- Coca-Cola stock has broken out to new highs despite its earnings multiple being much higher than historic averages.
- In 2007 Coca-Cola had a similar price to earnings ratio. It took until 2010 for the share price to recover its 2007 share price of $30.
- Coca-Cola 's long-term debt has spiked in recent years to almost $30 billion which has resulted in rating agencies downgrading its debt.
Coca Cola (NYSE:KO) presently has a price to earnings ratio of 27.12 which is more than 7 points off Coca-Cola's 5-year average. In fact, you have to go all the way back to December 2007 to find the same earnings multiple when Coca-Cola stock was trading just north of $30 a share. It's human nature to invest in rallying stocks. Coca-Cola is producing less net income and revenue at the moment (compared to 2011 for example) but its share price is almost 40% higher.
Obviously, since the market is forward looking and since the company has returned to bottom line growth ($1.24 billion in net income reported last quarter compared to $770 million in the fourth quarter of 2014), it has given Coke a higher valuation at present. The company also raised its dividend recently for the 54th consecutive year. Since so may investors have done very well with Coke down through the years, you can be sure "yield hunters" would have entered positions recently, especially after the stock has now firmly broken through its 2015 December highs.
However, many investors forget that Coca-Cola stock price actually dropped between the years 2000 and 2010 (over 2%) and the investor would only have seen a profit due to the dividend increases in that time period. In fact, a $20k investment in January 2000 would have increased to $24,399 by January 2010 resulting in a 2% annualized return. Now here is the kicker. In 2000, Coca-Cola had a much higher p/e ratio than its historic average which led to poor returns in the following decade. Could lightning strike twice? Let's go back to 2007 when as I mentioned Coke had a similar earnings multiple (approximately 27).
If we look at the long-term chart of Coca-Cola below, we can see that it took Coca-cola stock almost 3 years to regain the $30 mark which illustrates that any investor looking to go long now must be prepared to hold the investment for a considerable period of time. Furthermore due to the high earnings multiple and subsequent drop in share price in 08 and 09, the float actually increased from 4.662 billion shares in 2007 to 4.666 in 2010.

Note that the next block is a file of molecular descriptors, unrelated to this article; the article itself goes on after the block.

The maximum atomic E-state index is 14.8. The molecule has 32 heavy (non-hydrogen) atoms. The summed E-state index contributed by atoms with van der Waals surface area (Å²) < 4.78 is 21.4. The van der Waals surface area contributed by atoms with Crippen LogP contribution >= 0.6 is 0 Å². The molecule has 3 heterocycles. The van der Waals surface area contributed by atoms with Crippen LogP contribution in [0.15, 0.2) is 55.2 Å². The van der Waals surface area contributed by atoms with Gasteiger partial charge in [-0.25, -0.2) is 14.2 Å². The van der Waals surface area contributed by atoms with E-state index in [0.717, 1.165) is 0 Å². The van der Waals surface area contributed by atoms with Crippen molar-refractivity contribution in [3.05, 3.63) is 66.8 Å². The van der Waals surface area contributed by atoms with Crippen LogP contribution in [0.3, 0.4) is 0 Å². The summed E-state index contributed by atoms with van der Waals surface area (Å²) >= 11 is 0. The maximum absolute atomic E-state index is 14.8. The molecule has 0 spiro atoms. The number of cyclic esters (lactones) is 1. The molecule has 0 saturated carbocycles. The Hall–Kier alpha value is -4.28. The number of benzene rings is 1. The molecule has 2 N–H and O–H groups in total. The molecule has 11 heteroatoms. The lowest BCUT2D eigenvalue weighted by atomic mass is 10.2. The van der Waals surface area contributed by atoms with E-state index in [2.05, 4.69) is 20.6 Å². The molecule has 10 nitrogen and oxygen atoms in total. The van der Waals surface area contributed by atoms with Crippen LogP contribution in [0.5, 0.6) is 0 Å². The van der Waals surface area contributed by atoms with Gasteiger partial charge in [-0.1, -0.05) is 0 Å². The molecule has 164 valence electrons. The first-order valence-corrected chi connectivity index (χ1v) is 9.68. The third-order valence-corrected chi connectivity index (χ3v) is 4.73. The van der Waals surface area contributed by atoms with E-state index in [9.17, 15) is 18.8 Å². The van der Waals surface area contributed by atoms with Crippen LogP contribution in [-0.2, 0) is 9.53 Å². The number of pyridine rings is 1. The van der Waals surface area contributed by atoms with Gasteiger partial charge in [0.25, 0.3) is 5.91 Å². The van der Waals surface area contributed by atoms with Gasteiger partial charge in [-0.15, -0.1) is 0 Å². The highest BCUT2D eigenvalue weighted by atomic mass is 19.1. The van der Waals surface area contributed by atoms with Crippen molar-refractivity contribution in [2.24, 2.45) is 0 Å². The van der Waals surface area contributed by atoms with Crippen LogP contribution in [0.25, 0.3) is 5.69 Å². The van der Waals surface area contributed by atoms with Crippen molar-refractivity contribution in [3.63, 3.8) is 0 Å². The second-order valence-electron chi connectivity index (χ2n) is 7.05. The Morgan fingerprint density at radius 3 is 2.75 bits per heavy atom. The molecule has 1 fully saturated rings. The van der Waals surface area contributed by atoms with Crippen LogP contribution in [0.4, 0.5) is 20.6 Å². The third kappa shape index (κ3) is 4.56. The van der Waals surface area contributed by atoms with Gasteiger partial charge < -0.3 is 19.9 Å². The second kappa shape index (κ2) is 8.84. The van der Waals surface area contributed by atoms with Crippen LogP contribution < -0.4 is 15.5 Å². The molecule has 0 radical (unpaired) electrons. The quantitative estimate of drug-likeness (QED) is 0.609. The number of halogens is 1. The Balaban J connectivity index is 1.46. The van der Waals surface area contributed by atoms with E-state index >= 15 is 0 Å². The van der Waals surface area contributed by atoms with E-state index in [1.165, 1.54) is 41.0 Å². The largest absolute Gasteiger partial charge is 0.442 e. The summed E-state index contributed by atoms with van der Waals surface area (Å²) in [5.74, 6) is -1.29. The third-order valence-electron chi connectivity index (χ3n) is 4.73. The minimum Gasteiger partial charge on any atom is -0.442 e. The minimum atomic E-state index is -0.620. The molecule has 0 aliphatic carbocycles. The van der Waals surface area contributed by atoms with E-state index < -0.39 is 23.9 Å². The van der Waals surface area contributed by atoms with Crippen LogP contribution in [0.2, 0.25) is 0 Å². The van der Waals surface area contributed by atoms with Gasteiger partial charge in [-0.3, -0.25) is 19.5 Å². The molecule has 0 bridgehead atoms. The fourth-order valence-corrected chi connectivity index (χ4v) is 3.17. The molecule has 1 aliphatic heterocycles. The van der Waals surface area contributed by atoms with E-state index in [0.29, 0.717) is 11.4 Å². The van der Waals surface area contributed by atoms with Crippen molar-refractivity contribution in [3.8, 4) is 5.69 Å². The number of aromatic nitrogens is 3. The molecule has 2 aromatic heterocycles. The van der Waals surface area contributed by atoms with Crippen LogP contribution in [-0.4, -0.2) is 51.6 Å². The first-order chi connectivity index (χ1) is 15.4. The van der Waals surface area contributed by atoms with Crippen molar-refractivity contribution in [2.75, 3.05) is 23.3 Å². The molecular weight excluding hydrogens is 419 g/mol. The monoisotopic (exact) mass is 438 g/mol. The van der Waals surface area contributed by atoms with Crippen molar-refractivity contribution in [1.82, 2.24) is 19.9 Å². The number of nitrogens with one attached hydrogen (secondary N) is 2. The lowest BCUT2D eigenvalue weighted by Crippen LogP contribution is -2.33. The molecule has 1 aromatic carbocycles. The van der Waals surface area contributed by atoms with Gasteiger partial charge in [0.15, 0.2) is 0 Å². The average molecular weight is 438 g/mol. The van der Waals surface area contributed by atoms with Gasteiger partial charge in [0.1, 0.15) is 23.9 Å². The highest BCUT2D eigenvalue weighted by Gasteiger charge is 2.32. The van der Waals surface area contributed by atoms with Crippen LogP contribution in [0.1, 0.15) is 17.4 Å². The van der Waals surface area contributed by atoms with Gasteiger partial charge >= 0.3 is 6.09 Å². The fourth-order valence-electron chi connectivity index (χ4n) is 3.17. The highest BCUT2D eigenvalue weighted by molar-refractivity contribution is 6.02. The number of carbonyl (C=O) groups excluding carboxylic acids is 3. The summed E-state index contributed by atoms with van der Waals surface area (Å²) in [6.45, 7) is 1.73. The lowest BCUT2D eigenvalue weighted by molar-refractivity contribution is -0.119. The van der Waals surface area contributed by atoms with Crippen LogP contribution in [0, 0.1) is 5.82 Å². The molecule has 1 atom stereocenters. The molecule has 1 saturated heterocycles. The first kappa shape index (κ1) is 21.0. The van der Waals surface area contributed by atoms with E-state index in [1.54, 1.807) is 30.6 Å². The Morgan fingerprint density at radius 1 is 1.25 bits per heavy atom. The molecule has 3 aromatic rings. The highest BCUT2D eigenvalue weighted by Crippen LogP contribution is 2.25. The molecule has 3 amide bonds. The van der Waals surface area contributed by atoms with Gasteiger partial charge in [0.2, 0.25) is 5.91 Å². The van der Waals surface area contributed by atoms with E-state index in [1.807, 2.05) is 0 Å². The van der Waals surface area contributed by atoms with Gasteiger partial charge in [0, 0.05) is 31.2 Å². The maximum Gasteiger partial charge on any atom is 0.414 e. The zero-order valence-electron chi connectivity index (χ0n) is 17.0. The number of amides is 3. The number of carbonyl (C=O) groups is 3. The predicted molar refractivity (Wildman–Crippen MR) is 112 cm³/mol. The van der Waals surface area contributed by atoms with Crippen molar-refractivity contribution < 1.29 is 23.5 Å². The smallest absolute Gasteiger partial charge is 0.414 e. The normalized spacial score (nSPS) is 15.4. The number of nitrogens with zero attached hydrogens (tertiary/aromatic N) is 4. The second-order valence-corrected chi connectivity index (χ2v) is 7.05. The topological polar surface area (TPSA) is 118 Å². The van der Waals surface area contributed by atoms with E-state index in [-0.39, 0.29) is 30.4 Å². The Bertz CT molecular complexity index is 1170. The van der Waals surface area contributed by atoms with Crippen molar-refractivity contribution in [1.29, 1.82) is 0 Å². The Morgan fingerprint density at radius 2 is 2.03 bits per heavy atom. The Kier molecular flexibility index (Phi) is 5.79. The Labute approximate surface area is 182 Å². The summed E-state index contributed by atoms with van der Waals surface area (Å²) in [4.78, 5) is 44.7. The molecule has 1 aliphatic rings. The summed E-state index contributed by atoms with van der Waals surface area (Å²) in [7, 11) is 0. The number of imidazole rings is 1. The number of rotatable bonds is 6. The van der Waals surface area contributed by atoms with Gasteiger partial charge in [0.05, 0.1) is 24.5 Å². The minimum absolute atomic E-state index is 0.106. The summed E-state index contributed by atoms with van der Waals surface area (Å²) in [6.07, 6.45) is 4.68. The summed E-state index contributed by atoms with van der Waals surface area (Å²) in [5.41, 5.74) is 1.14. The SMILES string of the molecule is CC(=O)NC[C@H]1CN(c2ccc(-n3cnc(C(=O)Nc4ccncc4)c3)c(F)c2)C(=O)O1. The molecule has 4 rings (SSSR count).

Current equity levels are similar to 2007 but long term debt has skyrocketed to $28+ billion (from $3.2 billion) which means Coca-Cola for the first time in this century has more long term debt than equity, which will keep away value investors if the trend continues. Therefore, investors should be mindful of this debt (which has been downgraded) when attempting to calculate future share buybacks and dividend increases.
Furthermore, the payout ratio has spiked from 53% in 2007 to 83% currently which means that dividend growth has outpaced net income by some distance. In fact, the dividend has gone from $0.82 in 2007 to $1.32 in 2015 whereas net income only rose by 22% from $5.9 billion in 2007 to $7.35 billion last year. Unless we see substantial weakness in the dollar from here or a spike in earnings, I cannot see meaningful share buybacks or big dividend increases in next few years.
Bottling divestitures will help cash flow but if the Fed continues to increase interest rates (which should strengthen the dollar), that $28+ billion debt load is going to eventually end up being difficult to service. Currently, Coca-Cola is not finding it difficult to service its debt. Coke has to watch it. Coca-Cola doesn't want the rating agencies to downgrade it again.
The current quarterly dividend of $0.35 means the annual pay-out will come to $1.40. Now Coca-Cola has guided for around $2.25 billion in net share buybacks in 2016 and if we add this to the dividend pay-out which most certainly will be over $6 billion (depending on how many shares Coca-Cola buys back), we now are well over $8 billion in shareholder commitments in 2016.
Coca-Cola delivered $8.1 billion of free cash flow last year and analysts expect 2016 revenue and adjusted EPS to decrease again which is worrying. Yes, the balance sheet will be strengthened in the near term by the sale of production facilities and re-franchising but investors will be looking at core growth in dollar terms and not solely in volume like the company likes to report each quarter.
To sum up, Coca-Cola has literally "sold" to the market that through productivity and cost saving initiatives, emerging market growth and a bigger mix of faster-growing beverages in its portfolio, it can get back to 5% top line growth. This seems very ambitious at this stage considering the $4+ billion wiped off sales since 2012. Furthermore, Coca-Cola has to achieve this with most of its free cash flow being returned to shareholders every year and with a present earnings multiple of 27+, it would be prudent to stay on the sidelines for the time being.